James J. Florio standing in front of two columns
Alumnus James J. Florio was a 1995 inductee into the Rutgers Hall of Distinguished Alumni.
Photography by Kim Sokoloff

James J. Florio | 1937–2022

The Rutgers Law School alumnus had a distinguished career as a public servant. 

As a boy growing up in Brooklyn, James J. Florio learned to box, followed the Dodgers fervently, and read avidly. While a student at Rutgers Law School in Camden, Florio CLAW’67 was “bitten by the political bug” and went on to serve in local, New Jersey, and federal political roles for four decades, including eight terms in Congress and as governor of New Jersey from 1990 to 1994. Described as “a titan in the environmental movement,” he led efforts in Congress to establish the Superfund law to clean toxic-waste sites and to create the Pinelands National Reserve. As governor, he championed the state ban on assault weapons, which earned him the John F. Kennedy Profile in Courage Award in 1993. Florio, who served in the Navy and remained active in the Navy Reserve before retiring as lieutenant commander after 20 years, died in September at age 85.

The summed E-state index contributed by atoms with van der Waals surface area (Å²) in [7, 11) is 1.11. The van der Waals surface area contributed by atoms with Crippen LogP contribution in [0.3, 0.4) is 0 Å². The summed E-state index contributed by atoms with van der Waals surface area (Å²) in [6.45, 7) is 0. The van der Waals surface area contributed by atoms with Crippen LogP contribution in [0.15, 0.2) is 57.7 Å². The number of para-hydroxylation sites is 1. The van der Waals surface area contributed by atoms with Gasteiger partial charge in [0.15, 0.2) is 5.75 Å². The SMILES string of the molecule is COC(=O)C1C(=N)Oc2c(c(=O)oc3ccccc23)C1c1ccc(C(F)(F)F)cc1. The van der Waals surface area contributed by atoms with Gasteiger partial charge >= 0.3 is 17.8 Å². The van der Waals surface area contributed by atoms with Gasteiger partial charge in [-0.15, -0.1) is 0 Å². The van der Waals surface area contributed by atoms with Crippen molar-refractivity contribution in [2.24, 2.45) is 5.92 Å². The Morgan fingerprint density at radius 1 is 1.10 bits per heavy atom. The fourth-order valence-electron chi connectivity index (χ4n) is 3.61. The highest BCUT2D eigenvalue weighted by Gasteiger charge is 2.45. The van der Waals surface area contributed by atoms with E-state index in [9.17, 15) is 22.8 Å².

Florio (a 1995 inductee into the Rutgers Hall of Distinguished Alumni) was a senior fellow of public policy and administration at the Edward J. Bloustein School of Planning and Public Policy at Rutgers University–New Brunswick, where he taught for decades, and he cofounded the school’s National Center for Neighborhood and Brownfields Redevelopment. With his wife, Lucinda, Florio supported several Rutgers initiatives, including the Center on the American Governor. The Bloustein School established the annual Governor James J. Florio Distinguished Visiting Scholar in Public Policy Lecture in recognition of his public service.  

In his memoir Standing on Principle: Lessons Learned in Public Life (Rutgers University Press, 2018), Florio cites John Steinbeck’s 1936 novel, In Dubious Battle, in which a murdered labor organizer is being eulogized. The final line contains the “quote that has sustained me in my drive to combat unfairness throughout my public life,” Florio writes: “‘This guy didn’t want nothing for himself—he didn’t want nothing for himself.’”